I’ve finally finished Susan Cain’s book, Quiet: the Power of Introverts in a World That Can’t Stop Talking. The light bulb of recognition continues to click on as I become more and more aware of why I do what I do. Why I think the way I think. Yes, I am an introvert. The signs are all there. And, with this recognition, is a deep sense of freedom.
I always knew that I leaned toward introversion. As a child, I loved rain and snow storms. This meant that I could curl up with a book without the guilt of a sunny day beckoning me outdoors. Books still follow me everywhere I go; in the car, at the lake, on air travels. (I love you, iPad!)
I was never painfully shy, but I shied away from large social gatherings and events. I still do. I prefer an intimate evening with good food, good wine, good conversation and good friends.
I was always blessed with friends, but I valued quality over quantity. My nearest and dearest friends have been in my life for almost thirty years and more. Time flies when we chat over numerous cups of tea, drinks, or an over-heated telephone receiver. Sometimes all three!
Many of the women and men, who have been my mentors and models, are introverts also. At meetings, they don’t have the loudest voice at the table. The loudest voices usually monopolize the conversation, whether or not they have something of substance to share. My mentors are the ones who can sit quietly during the maelstrom of cacophonous voices.
But they are not merely sitting. They are pondering. And when they speak, everyone listens. They listen because they know that this person’s voice will carry substance. These women and men model strong leadership for me. They allow all voices to be heard before gently nudging from the side-lines. They don’t have to be front and center to be a moving force in a group.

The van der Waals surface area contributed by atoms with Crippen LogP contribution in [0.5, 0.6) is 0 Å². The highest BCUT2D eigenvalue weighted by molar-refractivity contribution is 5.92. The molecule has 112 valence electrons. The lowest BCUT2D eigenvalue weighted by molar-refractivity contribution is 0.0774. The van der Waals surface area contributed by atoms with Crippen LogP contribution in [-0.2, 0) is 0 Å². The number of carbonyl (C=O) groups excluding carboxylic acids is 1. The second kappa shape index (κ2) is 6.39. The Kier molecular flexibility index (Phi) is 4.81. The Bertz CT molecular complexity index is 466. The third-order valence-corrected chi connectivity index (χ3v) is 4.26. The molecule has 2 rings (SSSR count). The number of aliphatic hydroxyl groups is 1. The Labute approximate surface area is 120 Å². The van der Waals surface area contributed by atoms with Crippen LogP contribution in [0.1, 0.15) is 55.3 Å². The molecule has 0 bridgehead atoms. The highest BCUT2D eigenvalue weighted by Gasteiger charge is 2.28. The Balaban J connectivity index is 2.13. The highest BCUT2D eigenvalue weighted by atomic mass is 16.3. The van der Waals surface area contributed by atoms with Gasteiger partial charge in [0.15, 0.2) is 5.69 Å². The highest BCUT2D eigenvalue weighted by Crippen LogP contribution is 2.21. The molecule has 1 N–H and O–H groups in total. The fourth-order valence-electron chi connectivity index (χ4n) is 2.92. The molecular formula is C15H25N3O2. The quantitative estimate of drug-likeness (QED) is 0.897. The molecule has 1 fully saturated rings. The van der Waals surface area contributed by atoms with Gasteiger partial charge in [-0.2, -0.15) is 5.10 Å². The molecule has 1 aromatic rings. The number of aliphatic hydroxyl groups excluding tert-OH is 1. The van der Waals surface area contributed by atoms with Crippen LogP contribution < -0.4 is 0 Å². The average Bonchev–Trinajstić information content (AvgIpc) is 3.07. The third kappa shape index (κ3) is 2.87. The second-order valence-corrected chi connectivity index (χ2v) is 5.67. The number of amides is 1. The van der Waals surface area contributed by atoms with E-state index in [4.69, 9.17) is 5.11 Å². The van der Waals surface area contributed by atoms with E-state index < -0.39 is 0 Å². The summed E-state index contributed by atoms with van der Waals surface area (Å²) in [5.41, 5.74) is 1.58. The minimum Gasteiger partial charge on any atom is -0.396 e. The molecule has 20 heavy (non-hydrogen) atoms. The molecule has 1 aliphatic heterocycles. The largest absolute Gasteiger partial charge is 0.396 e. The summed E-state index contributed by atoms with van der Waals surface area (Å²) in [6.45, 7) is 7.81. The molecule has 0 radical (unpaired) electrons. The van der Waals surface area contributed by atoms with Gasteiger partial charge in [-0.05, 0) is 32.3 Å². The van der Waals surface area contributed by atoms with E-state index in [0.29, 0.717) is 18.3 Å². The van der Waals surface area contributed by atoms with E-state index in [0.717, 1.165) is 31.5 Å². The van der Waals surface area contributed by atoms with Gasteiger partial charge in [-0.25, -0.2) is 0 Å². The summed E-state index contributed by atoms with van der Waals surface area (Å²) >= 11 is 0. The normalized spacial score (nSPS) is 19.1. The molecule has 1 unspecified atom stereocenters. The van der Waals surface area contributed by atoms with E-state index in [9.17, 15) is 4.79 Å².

I may be introverted, but I’m not afraid to give a talk or a presentation. But, I feel more comfortable reading a prepared speech. I will spend hours writing and editing obsessively. But, if I am happy with the end result, it increases my confidence. I have sat on panel presentations where I was the only one with a prepared talk, but this no longer worries me. Apparently, this is a common public speaking strategy for introverts.
I finished my university studies later in life. As a young student in a traditional lecture hall, I never raised my hand or contributed to a class discussion. With the introduction of online classes and asynchronous conversations, I had found my element. I love the thinking process. For me, writing is an extension of this process. Online discussion boards allow me the luxury of time to think and write carefully. The other advantage is that I don’t have to sit and squirm through long-winded diatribes from the class extrovert. I can simply scroll down through their densely worded paragraphs!
It is no surprise that many writers are introverts. Blogging is a great forum for us. It allows our voices to be heard, and to nudge a dialogue with others. If an online discussion gets over-heated, we can easily leave it to those who enjoy the energy of an aggressive debate. I don’t.
Did I mention that I’m an introvert?
2 thoughts on “more thoughts on being an introvert”
Have you ever done that Myers-Briggs personality test? It’s Introvert/Extrovert, Sensing/Intuition, Thinking/Feeling, Judgment/Perception. I am an INFP. I find this all of this fascinating.
It’s interesting that you asked! I avoided the Myers-Briggs for years. Back in the 1980’s and 90’s, most of our friends had taken it and I tired of hearing what they were, and what they thought other people were. But, while reading Cain’s book I decided to take an online test. The test pegged me as an INFJ. Reading the description for this personality type, it seemed eerily spot on. It really is fascinating!
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